Declarative Programming with Prolog – Part 3: Putting it All Together


Table of Contents

  • Part 1 – Getting Started
  • Part 2 – Unification, Recursion, and Lists
  • Part 3 – Putting it All Together

Welcome back to the final post in this Prolog series! If you haven’t done so already, please check out the first two posts before starting this one – or else it may not make much sense. Today, we’re gonna take what we’ve learned so far and build a real live application to showcase how powerful Prolog can be. We’ll be building a sudoku solver, which will be a Prolog script that accepts an unfinished grid and will solve the rest of it on its own. Here’s the crazy part: did you know you can do this in just 15 lines of Prolog? We’ll be showing that minified script later in this post after we go over a simpler way to build our solver, as well as other powerful ways that you can use Prolog. You’ve come this far in the series – let’s finish strong!

What We’re Gonna Build

Unfinished Sudoku GridWe’re gonna be building a sudoku solver, and just to make sure we’re all on the same page, let’s briefly review how the game of sudoku works. In sudoku, you’re provided an unfinished 9×9 grid that you have to complete, and each cell must be a number between 1 and 9. The catch is that each row, cell, and 3×3 square of the grid must contain the numbers 1 through 9 and they must be unique (e.g. you can’t have the number 1 twice in the same row).

For the duration of this post, we’ll be building a script that solves a 4×4 sudoku grid, instead of a 9×9. The concepts will all be the same – but the smaller the grid size, the easier it will be to both explain and to grasp the concepts.

The Full Script

Before we get deep into solving this problem – I want to share the full Prolog script as well as the query we’ll be using:

Note: I take zero credit for this code; it comes from the Pragmatic Bookshelf book: 7 Languages in 7 weeks (although it was slightly modified to work with SWI-prolog instead of GNU Prolog).

And our query:

Our solved sudoku board will get unified to the Solution variable, which will print out when we run this query. Even without a deep explanation – if you look at this script for a minute, you can probably grasp most of the concepts; don’t worry though, we’ll still explain everything!

Building Our 4×4 Sudoku Solver

First off, we need to include the clpfd module because we’ll be using a couple of pre-defined predicates in our script. I’ll bring attention to these when we use them.

Next, we start off our sudoku rule which accepts a list with a length of 16 (i.e. our unfinished sudoku board), as well as a variable which we’ll unify to our solution:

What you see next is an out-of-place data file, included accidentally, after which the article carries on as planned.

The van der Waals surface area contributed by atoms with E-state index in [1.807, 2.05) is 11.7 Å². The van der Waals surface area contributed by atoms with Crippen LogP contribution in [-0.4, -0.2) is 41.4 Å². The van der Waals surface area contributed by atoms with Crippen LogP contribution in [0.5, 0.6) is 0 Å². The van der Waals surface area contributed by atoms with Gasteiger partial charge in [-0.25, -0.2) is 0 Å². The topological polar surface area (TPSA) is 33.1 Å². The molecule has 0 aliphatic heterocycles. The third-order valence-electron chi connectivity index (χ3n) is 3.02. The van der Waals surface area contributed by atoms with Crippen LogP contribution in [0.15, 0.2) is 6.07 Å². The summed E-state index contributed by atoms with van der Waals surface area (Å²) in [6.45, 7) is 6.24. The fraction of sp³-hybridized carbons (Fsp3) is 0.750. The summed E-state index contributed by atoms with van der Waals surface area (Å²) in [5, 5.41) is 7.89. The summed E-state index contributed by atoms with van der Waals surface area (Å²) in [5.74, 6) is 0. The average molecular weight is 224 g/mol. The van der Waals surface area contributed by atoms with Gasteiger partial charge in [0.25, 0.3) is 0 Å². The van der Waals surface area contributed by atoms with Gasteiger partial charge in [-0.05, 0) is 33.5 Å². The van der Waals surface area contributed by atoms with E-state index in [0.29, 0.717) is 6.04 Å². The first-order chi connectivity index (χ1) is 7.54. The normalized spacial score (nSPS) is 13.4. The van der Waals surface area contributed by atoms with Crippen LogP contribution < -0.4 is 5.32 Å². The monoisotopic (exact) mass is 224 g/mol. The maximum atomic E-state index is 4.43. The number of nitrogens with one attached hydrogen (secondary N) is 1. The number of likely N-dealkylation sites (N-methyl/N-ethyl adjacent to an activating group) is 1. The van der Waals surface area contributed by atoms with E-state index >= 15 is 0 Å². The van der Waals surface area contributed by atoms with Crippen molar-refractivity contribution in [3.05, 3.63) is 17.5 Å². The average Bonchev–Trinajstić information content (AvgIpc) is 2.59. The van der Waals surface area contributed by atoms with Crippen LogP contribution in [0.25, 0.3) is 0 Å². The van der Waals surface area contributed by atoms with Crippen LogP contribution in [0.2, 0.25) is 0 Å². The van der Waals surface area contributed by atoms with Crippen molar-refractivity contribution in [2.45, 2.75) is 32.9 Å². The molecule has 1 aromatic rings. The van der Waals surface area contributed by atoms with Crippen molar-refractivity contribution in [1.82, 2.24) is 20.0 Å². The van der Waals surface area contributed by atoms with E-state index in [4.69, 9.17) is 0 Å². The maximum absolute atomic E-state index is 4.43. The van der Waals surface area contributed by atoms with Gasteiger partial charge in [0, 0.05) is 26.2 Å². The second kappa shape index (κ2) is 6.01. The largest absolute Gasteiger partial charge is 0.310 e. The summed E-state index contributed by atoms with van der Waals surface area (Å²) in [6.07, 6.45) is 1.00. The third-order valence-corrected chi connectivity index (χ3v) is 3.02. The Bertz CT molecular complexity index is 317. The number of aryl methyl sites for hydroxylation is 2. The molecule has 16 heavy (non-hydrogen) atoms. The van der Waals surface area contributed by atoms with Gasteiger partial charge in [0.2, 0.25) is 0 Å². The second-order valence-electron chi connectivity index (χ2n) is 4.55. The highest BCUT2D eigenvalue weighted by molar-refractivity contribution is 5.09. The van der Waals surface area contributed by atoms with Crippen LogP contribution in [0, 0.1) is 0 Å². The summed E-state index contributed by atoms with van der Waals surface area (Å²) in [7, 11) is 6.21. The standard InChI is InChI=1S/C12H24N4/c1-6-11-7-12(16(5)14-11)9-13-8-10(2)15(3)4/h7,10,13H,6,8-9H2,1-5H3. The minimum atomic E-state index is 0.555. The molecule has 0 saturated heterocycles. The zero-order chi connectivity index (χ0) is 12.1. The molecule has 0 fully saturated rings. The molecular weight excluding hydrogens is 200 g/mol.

We then unify our Solution to our list, and then further unify our list into 16 other variables – one to represent each cell:

This next line is our first predicate from the clpfd module that we’ll be using: ins. This tells our Puzzle variable that we only want to set its entries to values between 1 and 4 – and since our Puzzle variable was unified to the 16 variables representing each cell, this logic caries over to those variables as well.

The next 14 lines are just more unifications. We’re creating variables to represent each row, column, and square, and setting them each equal to a list with a length of 4 to represent their cells.

So far all we’ve done is some simple unification; we haven’t written any actual logic that tells Prolog how the rules of sudoku work. Well, believe it or not, that’s the easiest part! That’ll only take 6 lines to accomplish, and it will complete our script:

Here in the final subgoal of the sudoku rule, we’re querying another predicate (the valid predicate) and passing in a list containing each row, column, and square. Now we need to define what the valid predicate actually entails – but wait, there’s two of them up there! Yup – that’s because we’ll be using recursion similarly to how we did in the last post.

Here’s a list of the actions that take place when we first call the valid predicate:

  • the first valid predicate is called – which is a fact. This is our base case.
  • This fact returns false because the list that was passed in has 12 entries (4 rows, 4 columns, and 4 squares), and the fact is trying to unify it to an empty list – which doesn’t work.